After sharing some key principles for creating MCQs – five options to avoid guessing, plausible distractors to make it challenging, unambiguous distractors to avoid contention over multiple responses, building misconceptions into the distractors, and including more than one correct option, subject teams had 15 minutes to make five using a subject-specific text they had brought along.

Finally, teachers re-did the do-now test as a plenary. Looking through teacher responses really helped me to see where my explanation had been clear, and where I need to clarify at a later inset. In particular, almost no-one managed to get the multiple correct options right; often they would get two of the three, for example. This made me consider that multiple correct options might be too tricky for students at the start of using MCQs, or that we should flag up how many correct options there are in the question.

I was excited to find for the rest of the inset days a number of presenters used MCQs, and my colleagues referring to ‘distractors’ as they noted some ‘ambiguous’ or ‘implausible’ ones where they occurred. More than that, though, I was overwhelmed by the excitement and energy expressed by so many teachers on these ideas.

Memory Inset

Handout

The importance of history

I’m beginning this blog with a very self-indulgent story. If you’re not interested, do feel free to skip the next four paragraphs.

From 2008-9, I embarked on my final “learning for fun” quest, in undertaking, for no particular reason, a Masters in History. I suppose I had loved History at GCSE, and had found few Literature Masters I liked the look of. Truthfully, after four years of stamina reading, I had almost forgotten what reading for enjoyment felt like, and rather wanted to recapture this by fasting from fiction for a short while.

In the long summer between my degree ending and this beginning, I took advantage of my enviably jammy job (theatre box office clerk; the quiet days meant luxurious hours of sneaky reading – sorry to all my managers who told me not to) to read all about a section of history I had never studied before.

I had lived in Ireland for four years, choosing to study in a country lacking in tuition fees (yay!) and student loans (at least for foreigners like me). In my studies and in the many, many jobs I had (such multi-tasking certainly pulled me through my Teach First interview) I had noticed that Irish people (warning: massive generalization coming up) seemed to be much more invested in their history than my English contemporaries. I wondered if this might be partly due to our lack of focus on the history of our own country; or perhaps that history is not compulsory after year 9. I was continually struck in Ireland by the omnipresence of history, and woefully underinformed about the country I had started to call my home.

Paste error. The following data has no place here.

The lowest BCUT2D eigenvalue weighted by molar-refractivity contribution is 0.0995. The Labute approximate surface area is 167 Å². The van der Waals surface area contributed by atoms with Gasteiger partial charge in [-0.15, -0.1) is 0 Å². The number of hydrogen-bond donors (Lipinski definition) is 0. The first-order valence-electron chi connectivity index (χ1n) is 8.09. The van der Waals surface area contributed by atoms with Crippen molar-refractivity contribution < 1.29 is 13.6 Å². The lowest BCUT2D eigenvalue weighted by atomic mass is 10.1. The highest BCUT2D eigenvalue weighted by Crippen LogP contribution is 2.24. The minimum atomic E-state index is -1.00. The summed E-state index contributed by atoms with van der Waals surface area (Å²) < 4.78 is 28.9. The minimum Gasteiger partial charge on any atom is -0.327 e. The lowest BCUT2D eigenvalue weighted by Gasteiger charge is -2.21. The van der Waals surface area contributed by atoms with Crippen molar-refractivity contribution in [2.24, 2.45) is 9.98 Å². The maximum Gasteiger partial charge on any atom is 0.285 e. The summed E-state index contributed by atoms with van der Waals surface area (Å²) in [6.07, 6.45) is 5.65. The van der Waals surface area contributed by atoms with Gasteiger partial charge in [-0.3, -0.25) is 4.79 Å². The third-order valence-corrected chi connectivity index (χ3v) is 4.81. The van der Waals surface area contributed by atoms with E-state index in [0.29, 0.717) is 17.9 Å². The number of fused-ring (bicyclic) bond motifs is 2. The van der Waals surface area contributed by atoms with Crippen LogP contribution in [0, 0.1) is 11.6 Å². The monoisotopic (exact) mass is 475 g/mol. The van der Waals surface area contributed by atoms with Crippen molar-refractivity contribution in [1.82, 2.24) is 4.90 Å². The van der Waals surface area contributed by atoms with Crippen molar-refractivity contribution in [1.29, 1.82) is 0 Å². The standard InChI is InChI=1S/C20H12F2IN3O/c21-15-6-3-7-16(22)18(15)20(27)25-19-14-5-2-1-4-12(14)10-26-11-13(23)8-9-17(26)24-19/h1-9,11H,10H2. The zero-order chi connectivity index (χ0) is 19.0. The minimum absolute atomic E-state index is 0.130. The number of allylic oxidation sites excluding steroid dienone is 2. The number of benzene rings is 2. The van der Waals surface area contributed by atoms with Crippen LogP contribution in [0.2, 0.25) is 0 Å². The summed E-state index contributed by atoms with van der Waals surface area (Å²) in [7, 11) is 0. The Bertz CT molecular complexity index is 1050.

In my pursuit of an understanding of Irish history, I mostly have the staff of Hodges Figgis to thank. I mean, I was on first-name terms with most of the booksellers in that store; something my new Amazon addiction makes me mournful of. I fumbled blindly in pursuit of even a basic knowledge of that country’s history, and with the help of Hodges Figgis (Dawson Street, Dublin 2) began the course with a more than cursory understanding of it.

What this laborious exercise taught me was the power of self-learning, something I advocate from time to time in my own classroom. The amount we can learn simply by reading, once we have acquired higher levels of literacy, is astonishing. I sought to contextualise my new historical fascination, and even managed to branch out from my country of specialism.

 The mighty Hodges Figgis

Yet history isn’t just about places and names and acts. It is also about culture. One of my favourite books is a history book; Orlando Figes’ Natasha’s Dance explores the highlights of Russian culture (including literature, but also music, dance and drama) in the context of its social and political history. Coupled with an exquisite writing style, I would highly recommend this book for anyone even faintly interested in anything to do with Russia.

In my English degree, my most loved lecturer, Dr. Amanda Piesse (Renaissance drama – and no, that didn’t mean very much Shakespeare) talked about New Historicism: the influence of history on a text, but also of a text on history. This pervasive idea in literary criticism strikes me as one very crucial reason that we should all be readers of history.

Far be it for me to expostulate on what a National Curriculum should and should not contain, but should someone more qualified than I suggest a compulsory study of History from the beginning of primary to the end of secondary, I would very much be in favour of this for our budding literary critics.

The purpose of literature is not only decorative; it is also educative. We read not for pure escapism; we read to inhabit other minds, other places and other times. If we are interested and delighted by fiction, we may also find interest and delight in history. We find story-telling not only in fiction.

Our children deserve a broad and balanced curriculum. Can you study literature without history? Can you study literature without Classics? Well, of course you can. But is it as good?